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General News of Tuesday, 23 June 2020


EC opposes IMANI, et al from giving information to Supreme Court in voters register case

EC Chairperson, Jean Mensa EC Chairperson, Jean Mensa

The Electoral Commission, Ghana (EC) has resisted attempts by four policy think-tanks to volunteer relevant information to the Supreme Court in the case between the Commission and National Democratic Congress (NDC) regarding the new voters register.

The policy think-tanks – IMANI Africa, Alliance for Social Equity and Public Accountability (ASEPA), Institute for Liberty and Policy Innovation and Conservative Policy Research Center – had served notice to volunteer relevant information to the court in what is often referred to as amicus brief in law.

The NDC sued the EC and the Attorney General (AG), challenging the decision to limit eligibility criteria for the compilation of the proposed voters’ register to only a National ID Card and a Ghanaian passport.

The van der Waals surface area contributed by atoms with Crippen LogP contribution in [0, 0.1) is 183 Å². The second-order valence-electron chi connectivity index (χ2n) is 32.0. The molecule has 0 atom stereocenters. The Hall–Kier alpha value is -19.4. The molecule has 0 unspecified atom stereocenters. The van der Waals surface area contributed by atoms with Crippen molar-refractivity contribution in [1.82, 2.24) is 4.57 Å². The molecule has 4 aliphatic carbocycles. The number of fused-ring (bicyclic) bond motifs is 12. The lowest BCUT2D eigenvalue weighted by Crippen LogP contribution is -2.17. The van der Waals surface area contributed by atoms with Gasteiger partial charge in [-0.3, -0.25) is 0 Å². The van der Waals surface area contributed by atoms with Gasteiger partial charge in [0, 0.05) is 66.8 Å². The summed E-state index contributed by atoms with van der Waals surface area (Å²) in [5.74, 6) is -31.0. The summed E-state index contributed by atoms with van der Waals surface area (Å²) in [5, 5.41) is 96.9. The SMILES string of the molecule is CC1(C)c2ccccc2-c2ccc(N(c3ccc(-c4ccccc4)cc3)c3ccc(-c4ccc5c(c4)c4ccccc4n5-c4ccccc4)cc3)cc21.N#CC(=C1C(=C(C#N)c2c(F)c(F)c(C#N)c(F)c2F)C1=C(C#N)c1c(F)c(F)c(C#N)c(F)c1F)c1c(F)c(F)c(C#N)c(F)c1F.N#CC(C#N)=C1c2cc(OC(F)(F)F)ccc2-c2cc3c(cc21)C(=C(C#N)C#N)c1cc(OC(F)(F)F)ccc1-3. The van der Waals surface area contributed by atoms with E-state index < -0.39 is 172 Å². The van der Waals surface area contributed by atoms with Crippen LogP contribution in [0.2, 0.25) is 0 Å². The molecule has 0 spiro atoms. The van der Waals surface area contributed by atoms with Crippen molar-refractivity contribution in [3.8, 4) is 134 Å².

The Court had set Tuesday, June 23 for judgement, but another suit directed at the EC on the same matter caused the court to adjourn judgement indefinitely.

According to the CSOs, an amicus brief had become necessary because there was the need to provide the Supreme Court with supplementary evidence and information they had uncovered which they believe could help the judges avoid a travesty of justice in the case.

But in rejecting the move, the EC argued the CSOs did not show any special expertise relating to the matters of the case for which reason they would want to volunteer any information to the court – or file an amicus brief.

The EC also argued that the public utterances of the CSOs on the matter is a clear indication that “they are not disinterested in the outcome of the case”, and can thus not file an amicus brief.

It is the understanding of the EC that the main purpose of an amicus brief is “to seek leave of the court to point to the court some decision, whether reported or unreported or some point of law which appeared not to have been canvassed by the litigating parties or to bring for the benefit of the court some special expertise relating to the matter before it”.

The EC contends the CSOs do not meet any of the grounds under which they can file an amicus brief, as such, prayed the Supreme Court to dismiss their application.